Tasked with recreating the late Harold Ramis in ‘Ghost Busters: Afterlife,’ the VFX studio referenced earlier movies, concept art, and libraries of skin maps and photos, to deliver a digital character that was satisfying to both audiences and the actor’s family.
Since 2016, fans have celebrated “Ghostbusters Day” on June 8, the anniversary of the release date of the original 1984 hit film Ghostbusters. So, in the tradition of marking this occasion, Technicolor Creative Studio brand, Moving Picture Company (MPC), has jumped on board to share a VFX breakdown (see below) of its notable contribution to the most recent film in the franchise, Ghostbusters: Afterlife.
Read AWN/VFXWorld's article on how MPC Film Creates S’More Great VFX for ‘Ghostbusters: Afterlife.
MPC Film created an array of VFX for the film that reunited much of the original cast. However, one key actor, Harold Ramis, who played the character of Dr. Egon Spengler passed away in 2010. So, MPC was called upon to respectfully bring Ramis’ character back to the screen by creating a convincing digital likeness.
The MPC team was led by VFX supervisor Pier Lefebvre and DFX supervisor Sebastien Raets, who collaborated closely with filmmakers on the entirety of the Egon Spengler scenes. To bring Spengler back from the spirit realm, the team began by studying his life's work. MPC Film’s Character Lab built a library of reference material from the 1984 and 1989 Ghostbusters films and was given access to never used digital scans of earlier footage. Using these resources, the art team selected key angles and facial expressions and began to create an accurate likeness.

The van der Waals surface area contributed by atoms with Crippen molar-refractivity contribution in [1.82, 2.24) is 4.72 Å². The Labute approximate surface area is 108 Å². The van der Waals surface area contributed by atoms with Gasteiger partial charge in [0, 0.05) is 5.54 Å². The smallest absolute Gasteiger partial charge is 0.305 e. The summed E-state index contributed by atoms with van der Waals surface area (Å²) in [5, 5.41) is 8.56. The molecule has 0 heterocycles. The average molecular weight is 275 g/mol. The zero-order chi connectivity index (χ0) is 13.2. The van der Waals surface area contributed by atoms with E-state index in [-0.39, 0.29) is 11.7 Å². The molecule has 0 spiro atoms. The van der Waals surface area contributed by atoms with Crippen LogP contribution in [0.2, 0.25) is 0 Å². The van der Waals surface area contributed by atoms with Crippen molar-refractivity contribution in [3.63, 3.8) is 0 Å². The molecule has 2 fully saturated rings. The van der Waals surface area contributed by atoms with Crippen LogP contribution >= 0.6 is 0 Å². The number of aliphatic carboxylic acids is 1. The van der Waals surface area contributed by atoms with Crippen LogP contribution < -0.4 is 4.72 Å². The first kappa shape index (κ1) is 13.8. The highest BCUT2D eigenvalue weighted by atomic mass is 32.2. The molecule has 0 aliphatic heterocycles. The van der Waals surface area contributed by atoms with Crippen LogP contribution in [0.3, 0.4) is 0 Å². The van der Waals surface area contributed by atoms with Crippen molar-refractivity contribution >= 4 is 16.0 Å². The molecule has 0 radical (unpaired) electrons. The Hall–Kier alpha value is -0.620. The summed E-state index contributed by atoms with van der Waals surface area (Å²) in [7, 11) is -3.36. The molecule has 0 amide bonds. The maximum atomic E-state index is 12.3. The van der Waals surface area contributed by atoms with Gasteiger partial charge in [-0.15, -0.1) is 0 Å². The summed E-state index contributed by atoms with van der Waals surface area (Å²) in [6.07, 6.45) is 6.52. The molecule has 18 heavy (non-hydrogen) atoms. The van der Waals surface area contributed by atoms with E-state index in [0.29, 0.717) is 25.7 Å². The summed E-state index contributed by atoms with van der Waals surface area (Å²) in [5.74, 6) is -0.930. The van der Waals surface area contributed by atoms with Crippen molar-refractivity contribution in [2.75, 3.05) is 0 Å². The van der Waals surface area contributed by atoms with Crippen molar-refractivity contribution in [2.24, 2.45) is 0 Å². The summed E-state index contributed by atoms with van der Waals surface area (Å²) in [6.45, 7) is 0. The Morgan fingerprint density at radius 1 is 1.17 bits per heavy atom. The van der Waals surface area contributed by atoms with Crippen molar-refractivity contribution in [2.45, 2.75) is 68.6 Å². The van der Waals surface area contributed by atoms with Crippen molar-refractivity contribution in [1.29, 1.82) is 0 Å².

“The next stage was to explore the aging process to reflect concept art supplied by the filmmakers,” said Raets. “Our texture artists supplemented this with their own library of skin maps and photography of a life model of a similar age.”
“We made selections of key angles and facial expressions and began the process of matching the young actor, focusing on the head structure hairstyle, and facial expressions,” added Sebastien.
Once satisfied with the matching of Egon with the 1984 shots, MPC’s VFX artists moved on to aging the character to match the client’s concept art. The aim was for the audience to recognize the character “Egon” as opposed to a straight recreation of Harold Ramus at this age. To aid in this process, the team was provided with scans and photographs of the double who performed on set, and an actor cast for his features seen in the artwork.
Supplementing these resources, artists turned to MPC's library of skin maps and photography of an appropriately aged life model. The asset team worked closely with the shots team to develop the features most important in achieving a convincing likeness. A nuanced facial model and rig were developed to help animation create a convincing emotional performance. Photoreal hair, skin, and eyes were developed to help lighting and comp assemble the photoreal recreation.
“Respectfully bringing Harold Ramis back to the screen was a project we were honored to take on, and we were humbled and overjoyed with the positive response from the client, the audience, and Harold's family,” added Sebastien.
Check out the breakdown reel:
Source: Technicolor Creative Studio